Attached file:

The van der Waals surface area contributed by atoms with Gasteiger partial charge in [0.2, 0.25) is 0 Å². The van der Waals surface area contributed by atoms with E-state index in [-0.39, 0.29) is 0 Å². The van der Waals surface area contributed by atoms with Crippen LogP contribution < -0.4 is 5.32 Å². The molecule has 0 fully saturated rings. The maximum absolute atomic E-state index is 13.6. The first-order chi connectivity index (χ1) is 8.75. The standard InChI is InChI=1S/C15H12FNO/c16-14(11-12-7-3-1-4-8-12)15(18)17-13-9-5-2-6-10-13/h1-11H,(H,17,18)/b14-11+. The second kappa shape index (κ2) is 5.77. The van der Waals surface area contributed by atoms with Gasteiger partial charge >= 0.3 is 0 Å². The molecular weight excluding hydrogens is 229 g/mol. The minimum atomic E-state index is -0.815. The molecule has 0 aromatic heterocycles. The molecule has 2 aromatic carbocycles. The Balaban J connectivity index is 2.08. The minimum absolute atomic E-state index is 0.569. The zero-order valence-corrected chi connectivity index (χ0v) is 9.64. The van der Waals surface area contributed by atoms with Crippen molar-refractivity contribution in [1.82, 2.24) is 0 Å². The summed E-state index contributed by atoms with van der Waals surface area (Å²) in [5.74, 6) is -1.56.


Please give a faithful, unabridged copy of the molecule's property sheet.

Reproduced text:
The van der Waals surface area contributed by atoms with Gasteiger partial charge in [0.2, 0.25) is 0 Å². The van der Waals surface area contributed by atoms with E-state index in [-0.39, 0.29) is 0 Å². The van der Waals surface area contributed by atoms with Crippen LogP contribution < -0.4 is 5.32 Å². The molecule has 0 fully saturated rings. The maximum absolute atomic E-state index is 13.6. The first-order chi connectivity index (χ1) is 8.75. The standard InChI is InChI=1S/C15H12FNO/c16-14(11-12-7-3-1-4-8-12)15(18)17-13-9-5-2-6-10-13/h1-11H,(H,17,18)/b14-11+. The second kappa shape index (κ2) is 5.77. The van der Waals surface area contributed by atoms with Gasteiger partial charge >= 0.3 is 0 Å². The molecular weight excluding hydrogens is 229 g/mol. The minimum atomic E-state index is -0.815. The molecule has 0 aromatic heterocycles. The molecule has 2 aromatic carbocycles. The Balaban J connectivity index is 2.08. The minimum absolute atomic E-state index is 0.569. The zero-order valence-corrected chi connectivity index (χ0v) is 9.64. The van der Waals surface area contributed by atoms with Crippen molar-refractivity contribution in [1.82, 2.24) is 0 Å². The summed E-state index contributed by atoms with van der Waals surface area (Å²) in [5.74, 6) is -1.56.